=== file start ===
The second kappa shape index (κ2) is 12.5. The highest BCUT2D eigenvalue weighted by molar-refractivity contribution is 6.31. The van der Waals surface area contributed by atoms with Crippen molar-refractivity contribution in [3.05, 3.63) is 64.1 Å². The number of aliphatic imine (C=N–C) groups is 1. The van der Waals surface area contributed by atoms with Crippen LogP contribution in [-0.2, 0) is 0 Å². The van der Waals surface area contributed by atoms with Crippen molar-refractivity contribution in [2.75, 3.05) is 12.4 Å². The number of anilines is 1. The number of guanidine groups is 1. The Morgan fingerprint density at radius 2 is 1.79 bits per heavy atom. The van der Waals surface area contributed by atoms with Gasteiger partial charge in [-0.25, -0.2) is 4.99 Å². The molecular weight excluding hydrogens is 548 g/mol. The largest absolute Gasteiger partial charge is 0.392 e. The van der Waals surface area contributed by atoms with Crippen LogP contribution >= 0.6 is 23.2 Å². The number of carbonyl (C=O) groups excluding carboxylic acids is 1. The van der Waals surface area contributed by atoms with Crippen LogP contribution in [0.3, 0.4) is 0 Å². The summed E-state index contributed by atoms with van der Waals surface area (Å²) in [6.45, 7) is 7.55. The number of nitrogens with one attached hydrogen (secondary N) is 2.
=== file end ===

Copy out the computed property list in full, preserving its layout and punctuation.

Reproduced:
The second kappa shape index (κ2) is 12.5. The highest BCUT2D eigenvalue weighted by molar-refractivity contribution is 6.31. The van der Waals surface area contributed by atoms with Crippen molar-refractivity contribution in [3.05, 3.63) is 64.1 Å². The number of aliphatic imine (C=N–C) groups is 1. The van der Waals surface area contributed by atoms with Crippen LogP contribution in [-0.2, 0) is 0 Å². The van der Waals surface area contributed by atoms with Crippen molar-refractivity contribution in [2.75, 3.05) is 12.4 Å². The number of anilines is 1. The number of guanidine groups is 1. The Morgan fingerprint density at radius 2 is 1.79 bits per heavy atom. The van der Waals surface area contributed by atoms with Gasteiger partial charge in [-0.25, -0.2) is 4.99 Å². The molecular weight excluding hydrogens is 548 g/mol. The largest absolute Gasteiger partial charge is 0.392 e. The van der Waals surface area contributed by atoms with Crippen LogP contribution >= 0.6 is 23.2 Å². The number of carbonyl (C=O) groups excluding carboxylic acids is 1. The van der Waals surface area contributed by atoms with Crippen LogP contribution in [0.3, 0.4) is 0 Å². The summed E-state index contributed by atoms with van der Waals surface area (Å²) in [6.45, 7) is 7.55. The number of nitrogens with one attached hydrogen (secondary N) is 2.